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Published on October 20th, 2014 | by EJC

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Can China’s Social Media Censorship Keep The Lid On Hong Kong Protests?

This article was written by Emma Woollacott and originally published by Forbes on 29 September, 2014. Republished with permission.

China is ramping up its internet censorship program, as pro-democracy protests sweep Hong Kong. It’s blocked Instagram for the first time, and is censoring results on the country’s largest search engine, Baidu, more than ever before.

Demonstrators in the former British territory are calling for free elections, rather than being forced to pick from an approved list of candidates. But the protests are being pitched by the government as counter to mainstream public opinion, and the actions of a small number of extremists – and this spin appears to be working.

Until now, Facebook-owned Instagram has managed to stay on the right side of the censors, having been seen as relatively harmless. Now, though, the thousands of photos of police using tear gas on peaceful protesters have apparently been too much for the government to take. While it’s still possible for Hong Kong users to post to the site, images are blocked in China and only viewable abroad. A message simply reads: “Can’t refresh feed.”

Central to the block is the rallying cry “Occupy Central”, which has been used as a tag on Instagram and was also blocked as a search term on Weibo yesterday. Indeed, according to Weiboscope, a censorship monitoring project at the University of Hong Kong’s Journalism and Media Studies Center, the number of censored posts on Weibo rocketed five-fold over the weekend, so that over 150 per 10,000 posts are currently being deleted. “Hong Kong” is now the most widely-deleted search term on the site. It’s still possible to search for terms such as “Hong Kong protest” – indeed, stats indicate that such searches are some of the most popular in the country – it’s just that only pro-government results will be returned.

As usual, the Chinese are finding ways round the social media bans, most notably through the use of FireChat, an app that uses Bluetooth connections to allow users to connect to each other directly over short distances. It’s put on more than 100,000 users in the last 24 hours, with protesters using it to coordinate their actions. Unfortunately, though, it has little take-up in the rest of the country.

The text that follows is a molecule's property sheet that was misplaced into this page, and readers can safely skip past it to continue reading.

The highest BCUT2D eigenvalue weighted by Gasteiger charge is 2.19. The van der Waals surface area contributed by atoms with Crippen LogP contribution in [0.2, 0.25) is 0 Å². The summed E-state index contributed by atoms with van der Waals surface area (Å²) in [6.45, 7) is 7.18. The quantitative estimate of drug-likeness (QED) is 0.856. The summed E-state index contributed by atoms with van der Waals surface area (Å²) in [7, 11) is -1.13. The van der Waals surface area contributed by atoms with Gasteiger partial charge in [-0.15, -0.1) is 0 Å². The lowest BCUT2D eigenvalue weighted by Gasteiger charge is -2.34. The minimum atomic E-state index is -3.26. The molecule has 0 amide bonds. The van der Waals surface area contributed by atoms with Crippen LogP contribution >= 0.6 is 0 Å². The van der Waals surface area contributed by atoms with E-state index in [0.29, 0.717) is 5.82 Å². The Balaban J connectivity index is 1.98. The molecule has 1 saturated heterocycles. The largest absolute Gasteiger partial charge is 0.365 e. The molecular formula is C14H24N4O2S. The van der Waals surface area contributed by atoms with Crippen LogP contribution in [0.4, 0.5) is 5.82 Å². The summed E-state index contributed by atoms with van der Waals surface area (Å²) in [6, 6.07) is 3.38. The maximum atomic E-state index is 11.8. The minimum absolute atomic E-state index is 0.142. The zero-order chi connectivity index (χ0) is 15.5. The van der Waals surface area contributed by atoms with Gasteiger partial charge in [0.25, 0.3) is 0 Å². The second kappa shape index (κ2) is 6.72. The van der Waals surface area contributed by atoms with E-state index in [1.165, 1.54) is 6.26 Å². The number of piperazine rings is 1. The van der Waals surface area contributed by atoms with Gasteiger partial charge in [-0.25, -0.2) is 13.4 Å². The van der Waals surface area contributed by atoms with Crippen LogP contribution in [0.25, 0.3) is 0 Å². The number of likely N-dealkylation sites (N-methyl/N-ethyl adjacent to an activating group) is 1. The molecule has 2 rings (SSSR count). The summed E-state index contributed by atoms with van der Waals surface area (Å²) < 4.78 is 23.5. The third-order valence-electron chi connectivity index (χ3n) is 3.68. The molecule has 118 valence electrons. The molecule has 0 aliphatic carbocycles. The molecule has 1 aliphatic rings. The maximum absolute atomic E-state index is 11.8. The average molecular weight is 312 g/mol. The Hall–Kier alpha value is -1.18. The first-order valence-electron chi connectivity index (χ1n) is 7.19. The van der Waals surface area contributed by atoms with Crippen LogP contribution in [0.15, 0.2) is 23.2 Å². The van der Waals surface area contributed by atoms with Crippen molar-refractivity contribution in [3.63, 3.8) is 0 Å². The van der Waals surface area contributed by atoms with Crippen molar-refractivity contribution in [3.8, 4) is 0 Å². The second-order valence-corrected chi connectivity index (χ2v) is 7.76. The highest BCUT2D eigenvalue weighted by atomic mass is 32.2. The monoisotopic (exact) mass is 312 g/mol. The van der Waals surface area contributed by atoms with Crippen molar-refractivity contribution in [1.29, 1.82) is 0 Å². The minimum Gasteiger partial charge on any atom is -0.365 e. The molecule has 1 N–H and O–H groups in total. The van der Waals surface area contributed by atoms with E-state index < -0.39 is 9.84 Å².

Meanwhile, and unsurprisingly, the mainstream Chinese press is toeing the party line, again keeping the mainland in the dark. More controversially, even the Wall Street Journal and Reuters have been accused of censoring their reports. Greatfire.org calls out both publications for failing to report on the protests in their local editions, while running stories as headline items in their US versions. The WSJ has strenuously denied the accusation.

As a result of the increase in censorship, many mainland Chinese people are apparently unaware of the protests in Hong Kong. One Chinese newspaper has even run a photo of the demonstration with a caption suggesting it was a show of support for the electoral rules. Instead of sympathy, there’s a rising tide of nationalism, centered around the country’s 65th National Day on Wednesday. “Selfies with the Chinese flag” is a top trending topic on Weibo.

China frequently tightens up its censorship when political tensions rise, most recently during the 25th anniversary of the Tianmen Square uprising in June. It usually succeeds in quelling discussion. “Opposition groups know well it’s impossible to alter the decision of the Standing Committee of the National People’s Congress on Hong Kong’s political reform plan,” asserts an editorial in the Communist party publication Global Times today. Unfortunately, that seems to be true, even when protest is widespread. In this case, where the cause of discontent is irrelevant to most of the population, that’s likely to be all the more true. We’re unlikely to see a Chinese Spring any time soon.

About the Author:

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 Emma Woollacott covers the control of content on the internet. She’s been writing about technology for most of her adult life, focusing mainly on legal and regulatory issues. She writes for a wide range of publications: credits include the Times, Daily Telegraph and Financial Times newspapers, as well as BBC radio and numerous technology titles.

Photo: ansel.ma

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